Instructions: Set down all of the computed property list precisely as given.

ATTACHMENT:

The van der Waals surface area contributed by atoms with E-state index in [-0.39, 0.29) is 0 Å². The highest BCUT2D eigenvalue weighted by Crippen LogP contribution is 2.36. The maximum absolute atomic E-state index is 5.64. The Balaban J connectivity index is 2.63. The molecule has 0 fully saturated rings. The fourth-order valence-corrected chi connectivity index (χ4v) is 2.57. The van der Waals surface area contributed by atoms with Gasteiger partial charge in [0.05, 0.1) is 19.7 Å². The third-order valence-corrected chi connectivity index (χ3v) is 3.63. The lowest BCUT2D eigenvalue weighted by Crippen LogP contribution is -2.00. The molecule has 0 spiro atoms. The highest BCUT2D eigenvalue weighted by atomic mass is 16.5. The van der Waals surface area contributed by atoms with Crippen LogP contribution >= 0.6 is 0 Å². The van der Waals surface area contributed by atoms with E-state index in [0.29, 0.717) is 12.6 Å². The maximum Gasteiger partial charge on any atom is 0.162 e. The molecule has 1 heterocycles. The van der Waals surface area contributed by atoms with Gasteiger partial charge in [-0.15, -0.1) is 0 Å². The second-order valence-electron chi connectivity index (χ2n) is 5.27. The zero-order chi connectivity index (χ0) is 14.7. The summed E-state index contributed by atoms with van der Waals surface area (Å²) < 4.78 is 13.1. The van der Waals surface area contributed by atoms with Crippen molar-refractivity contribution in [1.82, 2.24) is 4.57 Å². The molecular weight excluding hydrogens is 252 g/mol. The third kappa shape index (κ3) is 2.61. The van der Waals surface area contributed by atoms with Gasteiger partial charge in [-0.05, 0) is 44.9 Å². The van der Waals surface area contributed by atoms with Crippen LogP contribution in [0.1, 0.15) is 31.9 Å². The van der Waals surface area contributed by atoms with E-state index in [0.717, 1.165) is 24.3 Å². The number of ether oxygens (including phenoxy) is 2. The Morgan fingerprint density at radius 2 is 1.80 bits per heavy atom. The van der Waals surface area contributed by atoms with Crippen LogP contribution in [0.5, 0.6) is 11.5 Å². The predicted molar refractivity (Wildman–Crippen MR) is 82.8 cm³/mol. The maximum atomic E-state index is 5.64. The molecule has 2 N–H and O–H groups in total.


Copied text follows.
The van der Waals surface area contributed by atoms with E-state index in [-0.39, 0.29) is 0 Å². The highest BCUT2D eigenvalue weighted by Crippen LogP contribution is 2.36. The maximum absolute atomic E-state index is 5.64. The Balaban J connectivity index is 2.63. The molecule has 0 fully saturated rings. The fourth-order valence-corrected chi connectivity index (χ4v) is 2.57. The van der Waals surface area contributed by atoms with Gasteiger partial charge in [0.05, 0.1) is 19.7 Å². The third-order valence-corrected chi connectivity index (χ3v) is 3.63. The lowest BCUT2D eigenvalue weighted by Crippen LogP contribution is -2.00. The molecule has 0 spiro atoms. The highest BCUT2D eigenvalue weighted by atomic mass is 16.5. The van der Waals surface area contributed by atoms with Crippen LogP contribution >= 0.6 is 0 Å². The van der Waals surface area contributed by atoms with E-state index in [0.29, 0.717) is 12.6 Å². The maximum Gasteiger partial charge on any atom is 0.162 e. The molecule has 1 heterocycles. The van der Waals surface area contributed by atoms with Gasteiger partial charge in [-0.15, -0.1) is 0 Å². The second-order valence-electron chi connectivity index (χ2n) is 5.27. The zero-order chi connectivity index (χ0) is 14.7. The summed E-state index contributed by atoms with van der Waals surface area (Å²) < 4.78 is 13.1. The van der Waals surface area contributed by atoms with Crippen molar-refractivity contribution in [1.82, 2.24) is 4.57 Å². The molecular weight excluding hydrogens is 252 g/mol. The third kappa shape index (κ3) is 2.61. The van der Waals surface area contributed by atoms with Gasteiger partial charge in [-0.05, 0) is 44.9 Å². The van der Waals surface area contributed by atoms with Crippen LogP contribution in [0.1, 0.15) is 31.9 Å². The van der Waals surface area contributed by atoms with E-state index in [0.717, 1.165) is 24.3 Å². The number of ether oxygens (including phenoxy) is 2. The Morgan fingerprint density at radius 2 is 1.80 bits per heavy atom. The van der Waals surface area contributed by atoms with Crippen LogP contribution in [0.5, 0.6) is 11.5 Å². The predicted molar refractivity (Wildman–Crippen MR) is 82.8 cm³/mol. The maximum atomic E-state index is 5.64. The molecule has 2 N–H and O–H groups in total.